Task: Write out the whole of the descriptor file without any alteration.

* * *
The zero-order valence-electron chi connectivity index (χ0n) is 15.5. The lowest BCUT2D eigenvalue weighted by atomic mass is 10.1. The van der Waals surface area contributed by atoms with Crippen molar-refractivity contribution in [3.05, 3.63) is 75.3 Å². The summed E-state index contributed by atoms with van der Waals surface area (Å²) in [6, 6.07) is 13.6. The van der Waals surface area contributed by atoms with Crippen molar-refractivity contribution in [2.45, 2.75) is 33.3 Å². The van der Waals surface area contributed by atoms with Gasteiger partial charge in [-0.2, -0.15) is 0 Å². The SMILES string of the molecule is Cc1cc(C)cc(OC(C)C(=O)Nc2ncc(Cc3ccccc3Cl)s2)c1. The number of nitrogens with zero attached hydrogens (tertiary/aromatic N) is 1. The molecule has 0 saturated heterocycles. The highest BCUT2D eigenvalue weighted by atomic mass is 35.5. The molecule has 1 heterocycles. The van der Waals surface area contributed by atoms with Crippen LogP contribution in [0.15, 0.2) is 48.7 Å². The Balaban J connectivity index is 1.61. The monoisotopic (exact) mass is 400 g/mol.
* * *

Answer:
The zero-order valence-electron chi connectivity index (χ0n) is 15.5. The lowest BCUT2D eigenvalue weighted by atomic mass is 10.1. The van der Waals surface area contributed by atoms with Crippen molar-refractivity contribution in [3.05, 3.63) is 75.3 Å². The summed E-state index contributed by atoms with van der Waals surface area (Å²) in [6, 6.07) is 13.6. The van der Waals surface area contributed by atoms with Crippen molar-refractivity contribution in [2.45, 2.75) is 33.3 Å². The van der Waals surface area contributed by atoms with Gasteiger partial charge in [-0.2, -0.15) is 0 Å². The SMILES string of the molecule is Cc1cc(C)cc(OC(C)C(=O)Nc2ncc(Cc3ccccc3Cl)s2)c1. The number of nitrogens with zero attached hydrogens (tertiary/aromatic N) is 1. The molecule has 0 saturated heterocycles. The highest BCUT2D eigenvalue weighted by atomic mass is 35.5. The molecule has 1 heterocycles. The van der Waals surface area contributed by atoms with Crippen LogP contribution in [0.15, 0.2) is 48.7 Å². The Balaban J connectivity index is 1.61. The monoisotopic (exact) mass is 400 g/mol.